Managing Workers’ Compensation Costs in the Construction Industry

Managing Workers’ Compensation Costs in the Construction Industry

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Virginia law requires every employer who regularly employs three or more full or part-time employees to purchase and maintain workers’ compensation (“WC”) insurance. For many industries, particularly construction, WC insurance accounts for the largest insurance expense item. While overall cost control and management is often a top priority and subject of conversation for those in the construction industry, managing WC costs is routinely under-emphasized or altogether ignored. There are several common solutions that can go a long way in helping construction companies manage their workers’ compensation costs.

A 2012 study by Valen Analytics showed that the construction industry has the largest percentage of misclassified payroll resulting from misclassified payroll class codes. These classifications influence the insurance rates employers pay for their WC coverage. For construction workers, multiple class codes may be assigned to a single employee, depending on the work performed. For example, an employee may participate in carpentry as well as clerical work, the class codes for which bear significantly different premiums. Grouping both categories of work under a single class code may result in paying signficiantly higher premiums than necessary.

In a separate study conducted by the Construction Industry Institute (CII), many contractors treat WC costs as an overhead expense and do not directly assign the responsibility, accountability, or allocation of the costs to specific managers, supervisors, or projects. The CII also found that when owners do attempt to manage their WC expenses, they are placing too much emphasis on the experience modification rate (“EMR”) as a measure of contractor safety performance. It is looked upon as the sole indicator in the carrier selection process, when the study actually found that Occupational Safety and Health Administration (“OSHA”) incidence rates for companies who do not track safety results by project are twice the rates of companies who do.

By following a few best practices, construction companies can realize significant savings and directly reduce their WC insurance costs. Most improvements can be made in the area of proper record keeping. Maintaining accurate payroll records as well as incidence and safety results is crucial in a company's ability to negotiate rates with insurance providers and actively manage their WC policies. Doing so helps prepare a company for its annual WC audit by creating audit efficiencies, but if significant issues are found it can lead to and avoid coverage gaps or increased rates by preventing any significant audit findings. In recent years the annual WC audit has also been focusing in on the roles of subcontractors. Uninsured subcontractors usually have the same rights as employees to file a claim under a company's policy. As a result, maintaining adequate and accessible information for all subcontractors, in addition to internal records discussed above, can result in significant cost savings.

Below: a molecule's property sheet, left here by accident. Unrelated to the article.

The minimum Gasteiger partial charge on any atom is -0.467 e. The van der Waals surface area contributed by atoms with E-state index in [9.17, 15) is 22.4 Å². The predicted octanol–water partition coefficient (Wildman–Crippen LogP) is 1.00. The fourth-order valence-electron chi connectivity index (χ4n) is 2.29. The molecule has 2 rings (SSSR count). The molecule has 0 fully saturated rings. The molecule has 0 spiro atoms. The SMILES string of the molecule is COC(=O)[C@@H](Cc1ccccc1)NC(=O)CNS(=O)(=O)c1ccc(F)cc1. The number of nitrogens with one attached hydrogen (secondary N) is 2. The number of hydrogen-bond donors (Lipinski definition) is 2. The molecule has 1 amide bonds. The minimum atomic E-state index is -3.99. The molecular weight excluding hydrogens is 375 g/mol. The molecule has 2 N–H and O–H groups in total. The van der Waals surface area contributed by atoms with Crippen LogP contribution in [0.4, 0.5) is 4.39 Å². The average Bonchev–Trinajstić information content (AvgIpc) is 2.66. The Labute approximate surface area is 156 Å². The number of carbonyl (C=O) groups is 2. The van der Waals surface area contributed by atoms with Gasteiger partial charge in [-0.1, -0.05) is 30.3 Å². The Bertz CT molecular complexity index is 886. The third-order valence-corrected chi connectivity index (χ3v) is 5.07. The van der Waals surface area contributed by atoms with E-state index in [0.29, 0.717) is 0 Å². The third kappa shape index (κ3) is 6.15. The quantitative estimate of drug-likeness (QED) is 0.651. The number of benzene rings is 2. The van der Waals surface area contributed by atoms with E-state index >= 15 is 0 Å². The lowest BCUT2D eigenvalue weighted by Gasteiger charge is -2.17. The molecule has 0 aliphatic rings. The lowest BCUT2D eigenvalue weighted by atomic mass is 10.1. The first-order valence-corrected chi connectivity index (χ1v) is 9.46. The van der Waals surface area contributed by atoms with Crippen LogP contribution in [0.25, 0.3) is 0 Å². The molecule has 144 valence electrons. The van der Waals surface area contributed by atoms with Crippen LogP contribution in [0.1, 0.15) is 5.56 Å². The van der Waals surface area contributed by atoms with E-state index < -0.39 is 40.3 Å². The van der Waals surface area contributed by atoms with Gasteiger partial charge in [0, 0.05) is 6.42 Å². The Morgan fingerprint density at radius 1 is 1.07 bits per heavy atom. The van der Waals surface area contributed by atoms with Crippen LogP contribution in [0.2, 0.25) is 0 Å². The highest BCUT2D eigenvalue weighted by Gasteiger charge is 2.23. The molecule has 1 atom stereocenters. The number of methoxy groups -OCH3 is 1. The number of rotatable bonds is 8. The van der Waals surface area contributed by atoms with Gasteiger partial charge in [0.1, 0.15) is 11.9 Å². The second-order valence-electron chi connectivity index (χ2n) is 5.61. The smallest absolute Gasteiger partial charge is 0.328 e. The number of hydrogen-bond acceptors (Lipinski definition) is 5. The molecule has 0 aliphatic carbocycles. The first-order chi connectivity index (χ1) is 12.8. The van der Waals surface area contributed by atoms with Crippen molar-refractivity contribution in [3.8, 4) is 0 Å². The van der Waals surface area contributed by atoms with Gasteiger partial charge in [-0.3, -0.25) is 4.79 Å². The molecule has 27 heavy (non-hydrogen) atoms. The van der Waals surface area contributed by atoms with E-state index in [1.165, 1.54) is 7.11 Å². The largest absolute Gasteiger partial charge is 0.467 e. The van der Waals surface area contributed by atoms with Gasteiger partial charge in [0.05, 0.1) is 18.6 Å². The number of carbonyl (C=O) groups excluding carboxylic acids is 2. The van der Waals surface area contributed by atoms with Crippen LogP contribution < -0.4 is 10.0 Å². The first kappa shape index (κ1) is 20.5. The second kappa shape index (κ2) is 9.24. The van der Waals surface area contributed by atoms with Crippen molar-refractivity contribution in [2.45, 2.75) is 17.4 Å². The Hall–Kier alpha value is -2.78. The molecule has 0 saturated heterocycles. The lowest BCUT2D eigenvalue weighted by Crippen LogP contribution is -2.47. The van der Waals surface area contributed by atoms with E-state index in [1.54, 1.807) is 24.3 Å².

In a time of squeezed margins and increased focus on cost controls throughout the construction industry, implementing a few best practices can have significant impact on controlling workers' compensation expenses.

Questions on this topic? Contact your Keiter representative. We're happy to help.

About the Author

Keiter CPAs is a certified public accounting firm serving the audittax, accounting and consulting needs of businesses and their owners located in Richmond and across Virginia. We focus on serving emerging growth businesses and companies in the financial servicesconstructionreal estatemanufacturingretail & distribution industries and nonprofits. We also provide business valuations and forensic accounting servicesfamily office services, and inbound international services.

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The information contained within this article is provided for informational purposes only and is current as of the date published. Online readers are advised not to act upon this information without seeking the service of a professional accountant, as this article is not a substitute for obtaining accounting, tax, or financial advice from a professional accountant.


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